Sam and Dave Dig a Hole by Mac Barnett and illustrated by Jon Klassen, is a book that explores the somewhat outrageous idea of digging a really big hole. In this book there is a lot to see and imagine as Sam and Dave dig deeper and deeper into their backyard.
While the book tells a story, it could lead to an interest in learning about the earth for some kids. Here is a resource for a plethora of activities for learning more about dirt.
However, since this book has an ambiguous ending a good place to start is by asking kids to think of questions they have after reading the book. Some of the questions will relate to the story and some relate to lessons from earth science. Here is a lesson that can be stretched out over several days to keep the discussion going and allow kids to think more deeply about questions they have.
Rationale for the Lesson
Professionals, who have looked at how we learn about science, recommend that we use questions as a starting place. Giving kids time to ask questions and seek answers is modeling science and engineering practices.
When I teach leadership skills in business, questions are part of the leadership process. Large businesses look within their own ranks for leaders who can question what is possible and take action directed toward new ideas in a world of ambiguity. As leaders of children we can model these practices. This lesson is designed to ask questions and classify the questions and start to answer them using imagination or research.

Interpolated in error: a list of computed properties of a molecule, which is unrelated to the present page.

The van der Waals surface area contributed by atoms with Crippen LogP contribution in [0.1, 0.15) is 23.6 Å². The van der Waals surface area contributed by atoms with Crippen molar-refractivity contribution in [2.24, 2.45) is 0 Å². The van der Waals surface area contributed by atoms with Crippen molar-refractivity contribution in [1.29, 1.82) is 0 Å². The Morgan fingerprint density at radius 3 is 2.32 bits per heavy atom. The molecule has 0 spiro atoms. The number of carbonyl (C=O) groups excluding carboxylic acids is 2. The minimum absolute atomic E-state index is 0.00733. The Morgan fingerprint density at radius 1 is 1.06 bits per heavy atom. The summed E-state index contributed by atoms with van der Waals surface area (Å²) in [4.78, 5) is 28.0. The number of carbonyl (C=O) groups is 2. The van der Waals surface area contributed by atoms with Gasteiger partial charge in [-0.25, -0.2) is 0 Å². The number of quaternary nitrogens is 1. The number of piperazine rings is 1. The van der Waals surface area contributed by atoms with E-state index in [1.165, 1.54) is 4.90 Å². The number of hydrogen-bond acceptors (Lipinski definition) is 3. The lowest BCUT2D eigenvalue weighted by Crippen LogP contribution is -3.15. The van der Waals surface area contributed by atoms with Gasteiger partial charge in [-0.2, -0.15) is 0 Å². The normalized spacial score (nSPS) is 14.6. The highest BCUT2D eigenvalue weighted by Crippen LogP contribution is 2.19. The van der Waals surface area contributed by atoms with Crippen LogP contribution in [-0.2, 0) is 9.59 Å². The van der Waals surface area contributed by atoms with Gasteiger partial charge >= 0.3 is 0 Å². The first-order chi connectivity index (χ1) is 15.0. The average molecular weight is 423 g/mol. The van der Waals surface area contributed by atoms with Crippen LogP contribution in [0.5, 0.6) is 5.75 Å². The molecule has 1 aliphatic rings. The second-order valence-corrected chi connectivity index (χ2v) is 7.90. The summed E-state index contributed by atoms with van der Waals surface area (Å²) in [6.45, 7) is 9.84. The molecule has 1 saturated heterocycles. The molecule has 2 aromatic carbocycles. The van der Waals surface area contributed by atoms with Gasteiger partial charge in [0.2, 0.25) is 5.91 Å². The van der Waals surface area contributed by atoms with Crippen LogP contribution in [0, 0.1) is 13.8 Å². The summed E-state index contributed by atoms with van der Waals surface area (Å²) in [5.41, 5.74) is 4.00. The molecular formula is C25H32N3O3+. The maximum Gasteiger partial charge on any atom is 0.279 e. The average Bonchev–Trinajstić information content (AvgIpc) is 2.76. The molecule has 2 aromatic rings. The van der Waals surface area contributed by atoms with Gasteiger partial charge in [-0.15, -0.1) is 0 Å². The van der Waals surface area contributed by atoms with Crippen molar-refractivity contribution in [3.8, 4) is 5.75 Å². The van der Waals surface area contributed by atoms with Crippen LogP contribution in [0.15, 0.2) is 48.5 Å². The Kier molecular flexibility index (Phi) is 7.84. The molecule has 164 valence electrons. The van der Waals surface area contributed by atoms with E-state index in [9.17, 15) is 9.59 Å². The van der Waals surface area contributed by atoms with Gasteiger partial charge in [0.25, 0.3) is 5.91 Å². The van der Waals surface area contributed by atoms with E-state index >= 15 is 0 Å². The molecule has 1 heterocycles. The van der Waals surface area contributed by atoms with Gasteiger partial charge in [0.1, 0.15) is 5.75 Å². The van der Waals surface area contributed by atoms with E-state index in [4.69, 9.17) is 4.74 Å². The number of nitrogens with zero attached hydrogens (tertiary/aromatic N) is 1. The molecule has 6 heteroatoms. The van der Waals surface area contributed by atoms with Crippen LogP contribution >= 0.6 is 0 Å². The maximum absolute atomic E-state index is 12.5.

Digging for Answers
Objective: Learners will identify questions and sort them into questions that can be answered using imagination and questions that can be answered by learning more information about earth science.
Learning Connection: In first grade there is an English Language Standard that suggests we give kids a chance to explain the differences between books that tell stories and books that give information.
Read the book aloud.
Ask the listeners:
Is this a book that tells a story or a book that gives us information about a topic?
Explain: Yes, this is a book that tells a story. After we read stories we often have questions about what really was happening or something we wish we knew more about.
Create a list of questions that can be used in future lessons. Make sure there are a few more questions than there are kids. Add some questions to the list that are developmentally appropriate. These questions will be used in future activities.
Day two: Reflect back on the chart made after reading the book. Point out that some questions can be answered by using imagination like a writer. Explain how other questions can be answered by learning more about earth science. Use a magnifying glass for added emphasis and several cutout shapes of magnifying glasses to mark the questions that need research.
Day three: Point to chart of questions. Read aloud each question while encouraging kids to read along. Ask each student to select a question. Give each student their question for them to take to their work area. Ask kids to tell how they think they can answer the question. Will they need to imagine an answer or look at other research?. If they need to look it up where can they look? Then give each child time to work on their question and write in their learning journal.
Day four: Allow time for each child to share their question and the work they did to answer the question.
Cup of Leadership is a blog for people who lead children.
Deanne Bryce is a writer for young children and an advocate for personal leadership at all ages. This post is part of a project called Book Drops for Kids. The project promotes using picture books to inspire interest in STEM (Science, Technology, Engineering and Math) thinking.
At least once a month a picture book is purchased from an independent book store and “dropped” in a little library to for someone to use. STEM lesson plans for these books are posted on Cup of Leadership. Check the Facebook page to see other books that have been dropped.